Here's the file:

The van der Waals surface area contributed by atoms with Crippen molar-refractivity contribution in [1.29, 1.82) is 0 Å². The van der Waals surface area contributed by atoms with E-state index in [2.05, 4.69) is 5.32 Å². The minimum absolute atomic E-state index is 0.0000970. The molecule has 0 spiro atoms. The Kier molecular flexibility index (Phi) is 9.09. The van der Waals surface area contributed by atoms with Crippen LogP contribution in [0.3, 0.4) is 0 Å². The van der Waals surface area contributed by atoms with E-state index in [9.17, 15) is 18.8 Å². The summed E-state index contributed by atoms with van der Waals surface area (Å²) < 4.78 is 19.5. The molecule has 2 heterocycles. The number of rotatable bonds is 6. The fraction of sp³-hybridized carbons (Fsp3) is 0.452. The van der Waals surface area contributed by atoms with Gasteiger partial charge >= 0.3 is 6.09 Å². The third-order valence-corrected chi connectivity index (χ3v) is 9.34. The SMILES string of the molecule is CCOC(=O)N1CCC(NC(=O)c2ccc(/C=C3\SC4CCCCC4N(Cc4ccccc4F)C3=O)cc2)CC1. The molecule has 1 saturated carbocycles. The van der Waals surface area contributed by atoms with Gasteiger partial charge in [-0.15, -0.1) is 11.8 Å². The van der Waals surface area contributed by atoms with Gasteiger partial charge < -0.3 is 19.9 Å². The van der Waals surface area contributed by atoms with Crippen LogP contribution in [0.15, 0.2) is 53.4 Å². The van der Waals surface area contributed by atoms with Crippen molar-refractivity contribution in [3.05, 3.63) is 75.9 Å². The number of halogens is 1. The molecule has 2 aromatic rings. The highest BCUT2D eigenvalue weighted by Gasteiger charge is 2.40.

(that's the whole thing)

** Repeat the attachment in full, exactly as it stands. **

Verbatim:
The van der Waals surface area contributed by atoms with Crippen molar-refractivity contribution in [1.29, 1.82) is 0 Å². The van der Waals surface area contributed by atoms with E-state index in [2.05, 4.69) is 5.32 Å². The minimum absolute atomic E-state index is 0.0000970. The molecule has 0 spiro atoms. The Kier molecular flexibility index (Phi) is 9.09. The van der Waals surface area contributed by atoms with Crippen LogP contribution in [0.3, 0.4) is 0 Å². The van der Waals surface area contributed by atoms with E-state index in [9.17, 15) is 18.8 Å². The summed E-state index contributed by atoms with van der Waals surface area (Å²) < 4.78 is 19.5. The molecule has 2 heterocycles. The number of rotatable bonds is 6. The fraction of sp³-hybridized carbons (Fsp3) is 0.452. The van der Waals surface area contributed by atoms with Gasteiger partial charge >= 0.3 is 6.09 Å². The third-order valence-corrected chi connectivity index (χ3v) is 9.34. The SMILES string of the molecule is CCOC(=O)N1CCC(NC(=O)c2ccc(/C=C3\SC4CCCCC4N(Cc4ccccc4F)C3=O)cc2)CC1. The molecule has 1 saturated carbocycles. The van der Waals surface area contributed by atoms with Gasteiger partial charge in [-0.15, -0.1) is 11.8 Å². The van der Waals surface area contributed by atoms with Gasteiger partial charge < -0.3 is 19.9 Å². The van der Waals surface area contributed by atoms with Crippen LogP contribution in [0.15, 0.2) is 53.4 Å². The van der Waals surface area contributed by atoms with Crippen molar-refractivity contribution in [3.05, 3.63) is 75.9 Å². The number of halogens is 1. The molecule has 2 aromatic rings. The highest BCUT2D eigenvalue weighted by Gasteiger charge is 2.40.